The renminbi has depreciated by about 8% against the US dollar so far this year and, at RMB6.96 per US dollar, is already homing in on our year-end target of RMB7 per US dollar.
China’s central bank, the People’s Bank of China (PBoC), has begun to resist further depreciation, cutting its reserve requirement by two percentage points to 6% last week and setting the daily fix for the official exchange rate at stronger-than-expected rates in recent days. But with the US dollar still surging and probable recessions in most developed markets set to weigh heavily on external demand, there is a clear risk that the exchange will overshoot to somewhere in the region of RMB 7.10-7.20 per US dollar.
A weaker renminbi is often associated with delivering a deflationary impulse to the rest of the world. After all, as the currency depreciates, imports of Chinese goods become cheaper for the rest of the world. So has the recent depreciation of the renminbi relieved pressure on global central banks in their quest to tame inflation?
There certainly does appear to be a link between movements in the renminbi and rates of inflation experienced by its trading partners. For example, as the charts below show, US import prices from China fluctuate with the exchange rate. And these import prices are closely correlated with core goods inflation in the US. This makes intuitive sense, and similar relationships are observed in other economies, such as the eurozone.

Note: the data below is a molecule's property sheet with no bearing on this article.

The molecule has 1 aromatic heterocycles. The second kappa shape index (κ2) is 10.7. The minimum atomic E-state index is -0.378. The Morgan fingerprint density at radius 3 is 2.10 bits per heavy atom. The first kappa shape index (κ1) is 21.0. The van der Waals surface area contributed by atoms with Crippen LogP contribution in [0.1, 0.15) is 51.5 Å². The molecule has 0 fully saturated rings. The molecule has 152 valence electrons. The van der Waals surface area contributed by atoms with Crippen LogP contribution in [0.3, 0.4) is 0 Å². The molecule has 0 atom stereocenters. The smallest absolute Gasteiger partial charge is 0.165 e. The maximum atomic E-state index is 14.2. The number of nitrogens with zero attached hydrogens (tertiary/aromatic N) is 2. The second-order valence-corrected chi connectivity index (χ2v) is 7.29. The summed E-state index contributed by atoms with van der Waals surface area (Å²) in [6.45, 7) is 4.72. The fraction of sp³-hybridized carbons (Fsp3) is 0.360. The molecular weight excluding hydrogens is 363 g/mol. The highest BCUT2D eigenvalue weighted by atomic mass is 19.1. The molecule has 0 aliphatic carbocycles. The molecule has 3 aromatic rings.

However, there are a couple of reasons to doubt that renminbi depreciation has solved the global inflation crisis.
For a start, the correlation between currency movements and prices only applies to the core goods portion of inflation in other countries.
The renminbi has no major impact on other key drivers such as owners equivalent rent, local services or indeed international commodity prices, all of which account for the bulk of inflation in markets such as the US.
As such, the relationship between the renminbi and headline inflation, in this instance in the US, is relatively weak, with several periods of currency volatility failing to follow through into headline inflation.
More generally, we need to be careful about assuming that correlation means causation. After all, the renminbi tends to be very cyclical. When exports are growing strongly, the currency tends to appreciate, and when exports are coming off – as is the case now – the currency tends to depreciate. And, of course, when global demand is strong, China’s exports are performing well, and the renminbi appreciates, firms can pass on higher costs to consumers and fuel inflation.
On this basis, global inflation dynamics are still a function of the strength of demand and movements in the renminbi are largely a by-product of its impact on trade. Indeed, an expected slowdown in exports as demand for manufactured goods softened has been a key reason for our bearish view of the renminbi since the start of the year.
The upshot is that, barring an unlikely large one-off depreciation, the weaker renminbi neither significantly changes global inflation dynamics nor needs developed market central banks to keep raising interest rates.
About the Author
David Rees, Senior Emerging Markets Economist, Schroders